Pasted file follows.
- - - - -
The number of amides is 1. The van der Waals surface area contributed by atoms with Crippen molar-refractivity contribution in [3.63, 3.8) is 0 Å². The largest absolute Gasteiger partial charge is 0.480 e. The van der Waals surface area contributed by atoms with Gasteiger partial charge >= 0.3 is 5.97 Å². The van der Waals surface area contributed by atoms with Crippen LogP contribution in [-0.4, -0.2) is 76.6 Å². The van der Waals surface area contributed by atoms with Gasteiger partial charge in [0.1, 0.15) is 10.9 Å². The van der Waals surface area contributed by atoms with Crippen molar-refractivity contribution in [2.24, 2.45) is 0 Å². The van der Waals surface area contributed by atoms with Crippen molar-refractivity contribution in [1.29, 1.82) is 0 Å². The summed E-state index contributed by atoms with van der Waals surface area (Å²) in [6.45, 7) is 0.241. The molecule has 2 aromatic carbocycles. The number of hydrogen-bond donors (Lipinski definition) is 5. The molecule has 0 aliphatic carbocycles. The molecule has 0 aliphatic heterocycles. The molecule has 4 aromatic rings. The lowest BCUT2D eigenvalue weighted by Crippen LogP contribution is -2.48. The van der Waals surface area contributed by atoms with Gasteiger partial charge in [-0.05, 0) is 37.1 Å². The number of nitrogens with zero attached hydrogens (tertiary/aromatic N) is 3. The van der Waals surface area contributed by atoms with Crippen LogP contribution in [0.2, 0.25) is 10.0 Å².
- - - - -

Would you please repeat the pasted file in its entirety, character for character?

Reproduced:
The number of amides is 1. The van der Waals surface area contributed by atoms with Crippen molar-refractivity contribution in [3.63, 3.8) is 0 Å². The largest absolute Gasteiger partial charge is 0.480 e. The van der Waals surface area contributed by atoms with Gasteiger partial charge >= 0.3 is 5.97 Å². The van der Waals surface area contributed by atoms with Crippen LogP contribution in [-0.4, -0.2) is 76.6 Å². The van der Waals surface area contributed by atoms with Gasteiger partial charge in [0.1, 0.15) is 10.9 Å². The van der Waals surface area contributed by atoms with Crippen molar-refractivity contribution in [2.24, 2.45) is 0 Å². The van der Waals surface area contributed by atoms with Crippen molar-refractivity contribution in [1.29, 1.82) is 0 Å². The summed E-state index contributed by atoms with van der Waals surface area (Å²) in [6.45, 7) is 0.241. The molecule has 2 aromatic carbocycles. The number of hydrogen-bond donors (Lipinski definition) is 5. The molecule has 0 aliphatic carbocycles. The molecule has 0 aliphatic heterocycles. The molecule has 4 aromatic rings. The lowest BCUT2D eigenvalue weighted by Crippen LogP contribution is -2.48. The van der Waals surface area contributed by atoms with Gasteiger partial charge in [-0.05, 0) is 37.1 Å². The number of nitrogens with zero attached hydrogens (tertiary/aromatic N) is 3. The van der Waals surface area contributed by atoms with Crippen LogP contribution in [0.2, 0.25) is 10.0 Å².